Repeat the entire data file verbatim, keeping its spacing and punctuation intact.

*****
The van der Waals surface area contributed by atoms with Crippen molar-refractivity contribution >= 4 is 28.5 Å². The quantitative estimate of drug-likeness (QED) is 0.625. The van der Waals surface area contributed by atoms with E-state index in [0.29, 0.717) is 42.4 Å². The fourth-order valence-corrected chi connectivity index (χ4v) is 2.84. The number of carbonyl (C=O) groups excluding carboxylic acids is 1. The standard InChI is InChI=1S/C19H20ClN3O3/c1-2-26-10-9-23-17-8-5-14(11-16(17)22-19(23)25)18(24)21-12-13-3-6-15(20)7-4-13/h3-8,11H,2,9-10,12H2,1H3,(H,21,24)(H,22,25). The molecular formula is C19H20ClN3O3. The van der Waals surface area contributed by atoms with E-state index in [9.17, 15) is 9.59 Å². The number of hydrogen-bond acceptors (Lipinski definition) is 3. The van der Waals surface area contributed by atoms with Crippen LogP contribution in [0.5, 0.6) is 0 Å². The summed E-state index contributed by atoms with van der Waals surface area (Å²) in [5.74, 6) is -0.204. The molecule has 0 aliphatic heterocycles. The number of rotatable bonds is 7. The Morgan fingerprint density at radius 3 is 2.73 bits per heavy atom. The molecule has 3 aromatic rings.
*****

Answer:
The van der Waals surface area contributed by atoms with Crippen molar-refractivity contribution >= 4 is 28.5 Å². The quantitative estimate of drug-likeness (QED) is 0.625. The van der Waals surface area contributed by atoms with E-state index in [0.29, 0.717) is 42.4 Å². The fourth-order valence-corrected chi connectivity index (χ4v) is 2.84. The number of carbonyl (C=O) groups excluding carboxylic acids is 1. The standard InChI is InChI=1S/C19H20ClN3O3/c1-2-26-10-9-23-17-8-5-14(11-16(17)22-19(23)25)18(24)21-12-13-3-6-15(20)7-4-13/h3-8,11H,2,9-10,12H2,1H3,(H,21,24)(H,22,25). The molecular formula is C19H20ClN3O3. The van der Waals surface area contributed by atoms with E-state index in [9.17, 15) is 9.59 Å². The number of hydrogen-bond acceptors (Lipinski definition) is 3. The van der Waals surface area contributed by atoms with Crippen LogP contribution in [0.5, 0.6) is 0 Å². The summed E-state index contributed by atoms with van der Waals surface area (Å²) in [5.74, 6) is -0.204. The molecule has 0 aliphatic heterocycles. The number of rotatable bonds is 7. The Morgan fingerprint density at radius 3 is 2.73 bits per heavy atom. The molecule has 3 aromatic rings.